Whatever the reasons, there has never been anything simple about Ichiro, the discussions surrounding his merits or the legacy he will leave.
And it’s a legacy that might be thrust upon us sooner than we think.
Ichiro up to this point has not done anything contract-wise to warrant criticism. As much as some of us have thought that his ultimate goal is to reach 3,000 hits come hell or high water, all he has done to this point is fulfill the five-year contract extension the Mariners gave him in 2007. He was under no obligation to “walk away” from his deal last winter and I doubt that any of us would leave $18 million on the table after one bad season.
That is unlike the Griffey scenario, where he chose to come back in 2010 — and the Mariners allowed him to — by signing a new contract after a .214-hitting season in 2009. The Ichiro situation is not like that, as he still had one more contract year to fulfill.
The difference is what happens next. Because if the Mariners and Ichiro agree to a new deal for next season, it will come after not just one bad year like Griffey had, but two bad ones in a row at a time a losing team claims to be going younger. It will block a younger player from getting a regular look in right field.
But again, that’s all hypothetical. None of it has happened yet. It’s just as likely that it never will happen. Those fans wanting to make sure the team knows loud and clear that you find it unacceptable to bring him back, I wouldn’t worry. The team’s top brass would have had to have been buried in an undersea vault these past few months to have missed any of the negative opinions out there about a possible Ichiro extension.
But for me, it’s just as likely that Ichiro will see what the rest of us do — that a guy with a sub-.290 OBP is a long way off from collecting the remaining hits needed to reach 3,000. That playing every single day in order to reach that total in another few seasons is no longer likely, given the team’s need to find the next generation’s right fielder. That the record-setting standards with which he blazed his trail to Cooperstown have since been replaced by sub-standard performance that will likely only get worse from here.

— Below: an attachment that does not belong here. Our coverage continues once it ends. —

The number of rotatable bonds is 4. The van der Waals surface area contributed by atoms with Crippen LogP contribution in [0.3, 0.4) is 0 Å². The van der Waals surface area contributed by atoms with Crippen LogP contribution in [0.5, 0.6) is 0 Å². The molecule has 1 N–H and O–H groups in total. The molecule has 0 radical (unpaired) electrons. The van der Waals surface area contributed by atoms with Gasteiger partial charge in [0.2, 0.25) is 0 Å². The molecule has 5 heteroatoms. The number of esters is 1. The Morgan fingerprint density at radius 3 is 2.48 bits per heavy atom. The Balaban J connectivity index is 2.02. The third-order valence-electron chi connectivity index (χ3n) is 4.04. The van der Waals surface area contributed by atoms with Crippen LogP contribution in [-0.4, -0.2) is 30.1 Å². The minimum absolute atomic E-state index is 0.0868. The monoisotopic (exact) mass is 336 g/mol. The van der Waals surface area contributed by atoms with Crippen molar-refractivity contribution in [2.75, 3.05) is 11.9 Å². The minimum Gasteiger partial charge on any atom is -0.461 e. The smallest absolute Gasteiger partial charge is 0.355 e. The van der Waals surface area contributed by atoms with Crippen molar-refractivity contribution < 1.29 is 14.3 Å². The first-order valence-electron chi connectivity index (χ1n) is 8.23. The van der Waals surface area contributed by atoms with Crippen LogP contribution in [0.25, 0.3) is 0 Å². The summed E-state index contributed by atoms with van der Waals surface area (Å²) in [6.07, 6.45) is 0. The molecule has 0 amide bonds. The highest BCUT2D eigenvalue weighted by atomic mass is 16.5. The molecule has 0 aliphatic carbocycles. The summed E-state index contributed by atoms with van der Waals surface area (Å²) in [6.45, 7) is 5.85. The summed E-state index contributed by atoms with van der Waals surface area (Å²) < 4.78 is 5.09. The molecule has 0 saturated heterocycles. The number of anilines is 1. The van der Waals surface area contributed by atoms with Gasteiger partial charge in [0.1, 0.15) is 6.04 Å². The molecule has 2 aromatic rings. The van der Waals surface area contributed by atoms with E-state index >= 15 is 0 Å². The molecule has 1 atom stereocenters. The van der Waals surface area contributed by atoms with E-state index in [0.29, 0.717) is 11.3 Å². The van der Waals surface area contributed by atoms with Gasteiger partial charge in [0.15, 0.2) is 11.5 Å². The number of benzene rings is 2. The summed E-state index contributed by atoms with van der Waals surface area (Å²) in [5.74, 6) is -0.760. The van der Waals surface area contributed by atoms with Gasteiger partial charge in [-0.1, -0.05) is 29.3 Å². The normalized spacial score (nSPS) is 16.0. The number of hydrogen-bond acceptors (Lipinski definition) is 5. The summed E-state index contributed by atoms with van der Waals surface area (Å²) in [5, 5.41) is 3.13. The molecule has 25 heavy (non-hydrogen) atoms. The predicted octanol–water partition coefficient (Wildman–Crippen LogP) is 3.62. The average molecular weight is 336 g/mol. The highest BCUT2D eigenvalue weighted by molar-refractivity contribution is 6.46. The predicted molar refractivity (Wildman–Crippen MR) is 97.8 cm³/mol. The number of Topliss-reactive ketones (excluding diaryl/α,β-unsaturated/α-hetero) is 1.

It doesn’t matter that Ichiro is still in excellent shape and could play for several more years. It’s what he does when he’s out on that field. I don’t think he wants to be remembered for mediocrity any more than most of you want him to be.
So, it’s highly likely Ichiro does what many of you think he should this winter and exits the game on his own. And if he’s about to do just that, you won’t see any verbal pushing from Zduriencik, manager Eric Wedge or anyone else associated with the team. They will allow him to exit on his own, as it should be. With the respect and grace of letting him be the one to make the announcement.
He doesn’t owe us anything in-season. Not even a chance to say goodbye in the final weeks the way Edgar did. It just could be that Ichiro does not want to become any more of a distraction at this point for a team trying to stave off another season of 95-plus losses. After all, he’s already deflected any questions about his future beyond this year for some time now.
It just could be that your only “goodbye” chance will be these games between now and season’s end and that you won’t know it for certain until some point in November. So, why not make those games count? Why not put aside any negative feelings or animosity about what could happen down the road (you can always revisit them if your fears are realized) and focus on what is happening.
Quite possibly, the final games Ichiro will ever play in MLB.
Viewing it that way, the resentment eases quite quickly. The negativity drifts away. Instead of a reason for cynicism, every additional hit becomes one more celebratory moment tacked on to a Hall of Fame ledger, another reason to offer up a mini-ovation every time it occurs. A reason to thank Ichiro for years of elite-level baseball in Seattle for a team that wasn’t always up to that same task.
I think it’s the best approach. It will certainly help make the rest of this season easier, since, Lord knows, there are enough reasons to be negative about the team right now. And in the end, taking this new outlook on Ichiro — with 2 1/2 months left to erase some of the negativity out there — will protect those of you who, deep down, are still his fans, who remember cheering him with each at-bat for the things he did unlike any other player. It will protect you from being left stunned by a surprise retirement announcement at season’s end. And it will protect you from any future regrets you might feel from having failed to give a Hall of Famer his due the final few times he puts on a uniform.